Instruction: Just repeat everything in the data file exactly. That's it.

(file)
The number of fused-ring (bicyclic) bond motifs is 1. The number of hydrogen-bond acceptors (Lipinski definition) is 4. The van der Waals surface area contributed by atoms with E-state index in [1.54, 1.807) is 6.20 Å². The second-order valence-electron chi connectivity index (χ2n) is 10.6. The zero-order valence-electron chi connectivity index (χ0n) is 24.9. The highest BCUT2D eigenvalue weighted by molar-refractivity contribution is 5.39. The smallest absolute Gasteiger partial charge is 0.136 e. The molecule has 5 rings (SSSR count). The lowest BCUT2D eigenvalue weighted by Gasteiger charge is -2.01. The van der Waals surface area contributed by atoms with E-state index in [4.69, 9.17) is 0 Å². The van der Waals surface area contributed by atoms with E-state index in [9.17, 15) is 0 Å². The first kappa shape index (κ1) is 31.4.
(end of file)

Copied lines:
The number of fused-ring (bicyclic) bond motifs is 1. The number of hydrogen-bond acceptors (Lipinski definition) is 4. The van der Waals surface area contributed by atoms with E-state index in [1.54, 1.807) is 6.20 Å². The second-order valence-electron chi connectivity index (χ2n) is 10.6. The zero-order valence-electron chi connectivity index (χ0n) is 24.9. The highest BCUT2D eigenvalue weighted by molar-refractivity contribution is 5.39. The smallest absolute Gasteiger partial charge is 0.136 e. The molecule has 5 rings (SSSR count). The lowest BCUT2D eigenvalue weighted by Gasteiger charge is -2.01. The van der Waals surface area contributed by atoms with E-state index in [4.69, 9.17) is 0 Å². The van der Waals surface area contributed by atoms with E-state index in [9.17, 15) is 0 Å². The first kappa shape index (κ1) is 31.4.